"By the last day of searching, we were all dealing with various maladies, including Glen, who had made the difficult decision to return home to Australia after coming down with heat-induced illness," Bolt blogged. "That day we walked down an old orchard road flanked on both sides by mixed lowland forest and fruit trees. Iswan (a guide), ever the eagle eye, spotted a low termite mound, around eight feet from the ground. He later recounted that he almost didn't mention it to us because, like the rest of the team, he was feeling tired and hungry. However, I'll forever be grateful that he did because as we scampered up an embankment to the nest, we immediately noticed that it had a hole in it, like many other nests we'd seen, but this one was a little more perfect. It was very round, and just the size that a giant bee might use.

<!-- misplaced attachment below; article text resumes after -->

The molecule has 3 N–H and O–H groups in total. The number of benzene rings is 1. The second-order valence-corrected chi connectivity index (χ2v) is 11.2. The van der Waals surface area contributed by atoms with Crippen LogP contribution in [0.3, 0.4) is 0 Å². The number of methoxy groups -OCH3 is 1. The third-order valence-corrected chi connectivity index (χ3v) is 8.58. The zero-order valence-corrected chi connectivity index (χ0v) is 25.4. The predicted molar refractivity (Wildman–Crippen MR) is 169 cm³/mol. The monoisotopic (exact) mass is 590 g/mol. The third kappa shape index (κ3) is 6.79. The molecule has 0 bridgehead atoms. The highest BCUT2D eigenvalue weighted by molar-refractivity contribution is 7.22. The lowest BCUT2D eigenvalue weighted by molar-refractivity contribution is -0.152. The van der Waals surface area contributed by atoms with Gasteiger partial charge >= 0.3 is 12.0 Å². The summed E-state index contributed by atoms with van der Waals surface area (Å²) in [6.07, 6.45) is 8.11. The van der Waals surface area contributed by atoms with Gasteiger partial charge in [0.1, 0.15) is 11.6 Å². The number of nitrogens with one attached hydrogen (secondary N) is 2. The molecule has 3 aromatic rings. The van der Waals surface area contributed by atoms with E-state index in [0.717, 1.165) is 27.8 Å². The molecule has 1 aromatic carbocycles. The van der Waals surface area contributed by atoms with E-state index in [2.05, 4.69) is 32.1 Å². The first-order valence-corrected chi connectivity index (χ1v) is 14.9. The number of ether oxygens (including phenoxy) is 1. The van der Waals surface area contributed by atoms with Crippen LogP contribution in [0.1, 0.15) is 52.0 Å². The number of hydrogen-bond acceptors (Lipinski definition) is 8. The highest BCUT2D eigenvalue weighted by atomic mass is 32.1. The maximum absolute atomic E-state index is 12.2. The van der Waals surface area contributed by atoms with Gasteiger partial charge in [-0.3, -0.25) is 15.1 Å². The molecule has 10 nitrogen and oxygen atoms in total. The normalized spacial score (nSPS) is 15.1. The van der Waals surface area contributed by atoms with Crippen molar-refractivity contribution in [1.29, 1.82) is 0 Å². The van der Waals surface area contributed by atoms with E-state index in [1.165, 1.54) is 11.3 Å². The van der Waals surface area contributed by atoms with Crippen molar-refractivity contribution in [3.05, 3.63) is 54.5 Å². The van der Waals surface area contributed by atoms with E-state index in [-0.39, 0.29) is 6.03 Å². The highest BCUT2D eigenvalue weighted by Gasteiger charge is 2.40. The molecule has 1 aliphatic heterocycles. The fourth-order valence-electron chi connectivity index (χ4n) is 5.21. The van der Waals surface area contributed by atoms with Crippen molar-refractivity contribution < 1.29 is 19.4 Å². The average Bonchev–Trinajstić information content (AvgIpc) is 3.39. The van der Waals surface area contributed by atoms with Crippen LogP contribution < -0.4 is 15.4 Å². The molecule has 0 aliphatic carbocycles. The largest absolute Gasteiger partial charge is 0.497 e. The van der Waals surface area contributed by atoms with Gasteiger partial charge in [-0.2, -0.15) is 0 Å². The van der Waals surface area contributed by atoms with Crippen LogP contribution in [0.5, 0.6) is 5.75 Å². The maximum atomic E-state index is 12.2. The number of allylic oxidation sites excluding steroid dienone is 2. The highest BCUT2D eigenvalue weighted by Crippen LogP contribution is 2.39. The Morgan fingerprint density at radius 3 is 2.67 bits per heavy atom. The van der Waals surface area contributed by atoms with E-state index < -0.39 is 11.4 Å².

"Bracing the rotting tree, I asked Iswan if he would mind climbing up to take a look inside. As he peered inside the nest he exclaimed, 'I saw something move!' Jumping down, for fear that the creature was a snake—his worst fear—after catching his breath, he said that it looked wet and sticky inside. Eli and I looked at each other with reserved excitement. Eli climbed up and immediately felt for certain that it was a bee nest. The structure was just too perfect and similar to what we expected to find. I climbed up next and my headlamp glinted on the most remarkable thing I'd ever laid my eyes on. I simply couldn't believe it:

"We had rediscovered Wallace's Giant Bee."

They documented it, photographed it, and let it bee.